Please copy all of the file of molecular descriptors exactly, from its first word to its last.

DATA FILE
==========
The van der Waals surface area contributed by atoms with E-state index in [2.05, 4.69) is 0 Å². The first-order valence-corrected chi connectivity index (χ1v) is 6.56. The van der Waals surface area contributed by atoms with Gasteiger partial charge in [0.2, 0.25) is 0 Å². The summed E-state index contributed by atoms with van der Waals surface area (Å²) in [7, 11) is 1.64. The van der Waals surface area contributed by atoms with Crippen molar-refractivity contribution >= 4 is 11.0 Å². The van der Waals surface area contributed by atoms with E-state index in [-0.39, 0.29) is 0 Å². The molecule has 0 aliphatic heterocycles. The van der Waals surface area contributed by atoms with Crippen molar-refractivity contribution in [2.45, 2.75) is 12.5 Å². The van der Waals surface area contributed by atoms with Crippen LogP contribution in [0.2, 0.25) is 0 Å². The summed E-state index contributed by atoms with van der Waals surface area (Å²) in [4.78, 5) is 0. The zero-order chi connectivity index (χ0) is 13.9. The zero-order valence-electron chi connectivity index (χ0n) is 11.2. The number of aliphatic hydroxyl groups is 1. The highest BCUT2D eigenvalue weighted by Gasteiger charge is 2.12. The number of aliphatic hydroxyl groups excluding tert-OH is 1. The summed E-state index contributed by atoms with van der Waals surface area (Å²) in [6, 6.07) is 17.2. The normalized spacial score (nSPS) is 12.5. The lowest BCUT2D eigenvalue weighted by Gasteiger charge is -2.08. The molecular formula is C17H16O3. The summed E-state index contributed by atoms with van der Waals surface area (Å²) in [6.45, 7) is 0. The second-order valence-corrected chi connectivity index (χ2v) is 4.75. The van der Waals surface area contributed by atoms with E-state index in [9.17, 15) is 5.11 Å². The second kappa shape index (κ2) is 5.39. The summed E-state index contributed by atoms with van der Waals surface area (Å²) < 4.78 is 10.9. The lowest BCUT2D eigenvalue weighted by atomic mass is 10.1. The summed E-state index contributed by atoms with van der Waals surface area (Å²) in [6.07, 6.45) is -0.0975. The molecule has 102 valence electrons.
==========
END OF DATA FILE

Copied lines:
The van der Waals surface area contributed by atoms with E-state index in [2.05, 4.69) is 0 Å². The first-order valence-corrected chi connectivity index (χ1v) is 6.56. The van der Waals surface area contributed by atoms with Gasteiger partial charge in [0.2, 0.25) is 0 Å². The summed E-state index contributed by atoms with van der Waals surface area (Å²) in [7, 11) is 1.64. The van der Waals surface area contributed by atoms with Crippen molar-refractivity contribution >= 4 is 11.0 Å². The van der Waals surface area contributed by atoms with E-state index in [-0.39, 0.29) is 0 Å². The molecule has 0 aliphatic heterocycles. The van der Waals surface area contributed by atoms with Crippen molar-refractivity contribution in [2.45, 2.75) is 12.5 Å². The van der Waals surface area contributed by atoms with Crippen LogP contribution in [0.2, 0.25) is 0 Å². The summed E-state index contributed by atoms with van der Waals surface area (Å²) in [4.78, 5) is 0. The zero-order chi connectivity index (χ0) is 13.9. The zero-order valence-electron chi connectivity index (χ0n) is 11.2. The number of aliphatic hydroxyl groups is 1. The highest BCUT2D eigenvalue weighted by Gasteiger charge is 2.12. The number of aliphatic hydroxyl groups excluding tert-OH is 1. The summed E-state index contributed by atoms with van der Waals surface area (Å²) in [6, 6.07) is 17.2. The normalized spacial score (nSPS) is 12.5. The lowest BCUT2D eigenvalue weighted by Gasteiger charge is -2.08. The molecular formula is C17H16O3. The summed E-state index contributed by atoms with van der Waals surface area (Å²) in [6.45, 7) is 0. The second-order valence-corrected chi connectivity index (χ2v) is 4.75. The van der Waals surface area contributed by atoms with E-state index in [9.17, 15) is 5.11 Å². The second kappa shape index (κ2) is 5.39. The summed E-state index contributed by atoms with van der Waals surface area (Å²) < 4.78 is 10.9. The lowest BCUT2D eigenvalue weighted by atomic mass is 10.1. The summed E-state index contributed by atoms with van der Waals surface area (Å²) in [6.07, 6.45) is -0.0975. The molecule has 102 valence electrons.